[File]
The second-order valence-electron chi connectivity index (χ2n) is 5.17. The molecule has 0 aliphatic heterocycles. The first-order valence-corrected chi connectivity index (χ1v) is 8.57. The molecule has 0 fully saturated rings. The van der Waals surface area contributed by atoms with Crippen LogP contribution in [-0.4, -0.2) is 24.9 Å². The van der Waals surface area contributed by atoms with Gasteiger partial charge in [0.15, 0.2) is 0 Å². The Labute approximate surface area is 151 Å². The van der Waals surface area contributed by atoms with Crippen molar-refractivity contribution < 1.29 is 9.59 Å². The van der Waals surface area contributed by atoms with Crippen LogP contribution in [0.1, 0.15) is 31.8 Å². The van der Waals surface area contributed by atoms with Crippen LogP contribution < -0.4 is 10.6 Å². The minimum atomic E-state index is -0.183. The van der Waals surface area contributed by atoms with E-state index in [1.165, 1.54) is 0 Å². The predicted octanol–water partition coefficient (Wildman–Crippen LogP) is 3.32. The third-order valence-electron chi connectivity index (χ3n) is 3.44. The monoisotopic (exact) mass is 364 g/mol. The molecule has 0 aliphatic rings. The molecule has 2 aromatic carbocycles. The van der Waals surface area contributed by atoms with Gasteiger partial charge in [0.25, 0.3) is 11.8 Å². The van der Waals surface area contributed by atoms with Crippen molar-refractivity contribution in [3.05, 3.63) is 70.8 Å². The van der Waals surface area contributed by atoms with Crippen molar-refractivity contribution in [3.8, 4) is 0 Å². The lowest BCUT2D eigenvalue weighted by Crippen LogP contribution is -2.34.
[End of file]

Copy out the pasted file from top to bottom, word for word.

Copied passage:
The second-order valence-electron chi connectivity index (χ2n) is 5.17. The molecule has 0 aliphatic heterocycles. The first-order valence-corrected chi connectivity index (χ1v) is 8.57. The molecule has 0 fully saturated rings. The van der Waals surface area contributed by atoms with Crippen LogP contribution in [-0.4, -0.2) is 24.9 Å². The van der Waals surface area contributed by atoms with Gasteiger partial charge in [0.15, 0.2) is 0 Å². The Labute approximate surface area is 151 Å². The van der Waals surface area contributed by atoms with Crippen molar-refractivity contribution < 1.29 is 9.59 Å². The van der Waals surface area contributed by atoms with Crippen LogP contribution in [0.1, 0.15) is 31.8 Å². The van der Waals surface area contributed by atoms with Crippen LogP contribution < -0.4 is 10.6 Å². The minimum atomic E-state index is -0.183. The van der Waals surface area contributed by atoms with E-state index in [1.165, 1.54) is 0 Å². The predicted octanol–water partition coefficient (Wildman–Crippen LogP) is 3.32. The third-order valence-electron chi connectivity index (χ3n) is 3.44. The monoisotopic (exact) mass is 364 g/mol. The molecule has 0 aliphatic rings. The molecule has 2 aromatic carbocycles. The van der Waals surface area contributed by atoms with Gasteiger partial charge in [0.25, 0.3) is 11.8 Å². The van der Waals surface area contributed by atoms with Crippen molar-refractivity contribution in [3.05, 3.63) is 70.8 Å². The van der Waals surface area contributed by atoms with Crippen molar-refractivity contribution in [3.8, 4) is 0 Å². The lowest BCUT2D eigenvalue weighted by Crippen LogP contribution is -2.34.